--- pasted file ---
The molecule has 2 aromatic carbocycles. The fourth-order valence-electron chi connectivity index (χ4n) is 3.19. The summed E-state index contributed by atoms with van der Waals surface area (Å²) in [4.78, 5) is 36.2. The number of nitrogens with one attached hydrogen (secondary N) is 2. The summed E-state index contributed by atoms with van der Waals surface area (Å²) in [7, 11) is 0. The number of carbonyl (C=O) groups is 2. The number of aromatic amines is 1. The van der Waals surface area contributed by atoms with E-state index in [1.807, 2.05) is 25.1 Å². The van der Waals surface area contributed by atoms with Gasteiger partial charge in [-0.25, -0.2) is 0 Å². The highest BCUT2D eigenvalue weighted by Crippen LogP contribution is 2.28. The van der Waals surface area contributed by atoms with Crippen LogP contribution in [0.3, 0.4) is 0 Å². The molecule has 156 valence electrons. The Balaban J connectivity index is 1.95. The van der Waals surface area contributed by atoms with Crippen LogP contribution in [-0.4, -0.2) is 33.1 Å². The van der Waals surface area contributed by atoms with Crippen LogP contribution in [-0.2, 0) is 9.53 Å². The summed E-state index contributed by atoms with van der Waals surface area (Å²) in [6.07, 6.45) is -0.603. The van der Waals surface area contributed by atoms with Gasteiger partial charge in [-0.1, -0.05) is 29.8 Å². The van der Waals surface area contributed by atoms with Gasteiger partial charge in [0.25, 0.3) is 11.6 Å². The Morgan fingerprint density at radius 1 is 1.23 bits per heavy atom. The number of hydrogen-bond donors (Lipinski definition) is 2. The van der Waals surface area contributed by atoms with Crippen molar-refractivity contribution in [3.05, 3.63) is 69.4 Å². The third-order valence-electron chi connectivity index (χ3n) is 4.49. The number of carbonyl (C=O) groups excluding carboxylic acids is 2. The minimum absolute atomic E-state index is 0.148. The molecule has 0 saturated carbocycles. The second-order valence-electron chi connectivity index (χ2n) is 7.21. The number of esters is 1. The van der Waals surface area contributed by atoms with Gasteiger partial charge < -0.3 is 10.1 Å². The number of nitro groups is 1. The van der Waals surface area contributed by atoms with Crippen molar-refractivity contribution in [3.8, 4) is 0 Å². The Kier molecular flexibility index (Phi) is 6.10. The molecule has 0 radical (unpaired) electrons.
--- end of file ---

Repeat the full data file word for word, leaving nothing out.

The molecule has 2 aromatic carbocycles. The fourth-order valence-electron chi connectivity index (χ4n) is 3.19. The summed E-state index contributed by atoms with van der Waals surface area (Å²) in [4.78, 5) is 36.2. The number of nitrogens with one attached hydrogen (secondary N) is 2. The summed E-state index contributed by atoms with van der Waals surface area (Å²) in [7, 11) is 0. The number of carbonyl (C=O) groups is 2. The number of aromatic amines is 1. The van der Waals surface area contributed by atoms with E-state index in [1.807, 2.05) is 25.1 Å². The van der Waals surface area contributed by atoms with Gasteiger partial charge in [-0.25, -0.2) is 0 Å². The highest BCUT2D eigenvalue weighted by Crippen LogP contribution is 2.28. The van der Waals surface area contributed by atoms with Crippen LogP contribution in [0.3, 0.4) is 0 Å². The molecule has 156 valence electrons. The Balaban J connectivity index is 1.95. The van der Waals surface area contributed by atoms with Crippen LogP contribution in [-0.4, -0.2) is 33.1 Å². The van der Waals surface area contributed by atoms with Crippen LogP contribution in [-0.2, 0) is 9.53 Å². The summed E-state index contributed by atoms with van der Waals surface area (Å²) in [6.07, 6.45) is -0.603. The van der Waals surface area contributed by atoms with Gasteiger partial charge in [-0.1, -0.05) is 29.8 Å². The van der Waals surface area contributed by atoms with Gasteiger partial charge in [0.25, 0.3) is 11.6 Å². The Morgan fingerprint density at radius 1 is 1.23 bits per heavy atom. The number of hydrogen-bond donors (Lipinski definition) is 2. The van der Waals surface area contributed by atoms with Crippen molar-refractivity contribution in [3.05, 3.63) is 69.4 Å². The third-order valence-electron chi connectivity index (χ3n) is 4.49. The number of carbonyl (C=O) groups excluding carboxylic acids is 2. The minimum absolute atomic E-state index is 0.148. The molecule has 0 saturated carbocycles. The second-order valence-electron chi connectivity index (χ2n) is 7.21. The number of esters is 1. The van der Waals surface area contributed by atoms with Gasteiger partial charge < -0.3 is 10.1 Å². The number of nitro groups is 1. The van der Waals surface area contributed by atoms with Crippen molar-refractivity contribution in [3.8, 4) is 0 Å². The Kier molecular flexibility index (Phi) is 6.10. The molecule has 0 radical (unpaired) electrons.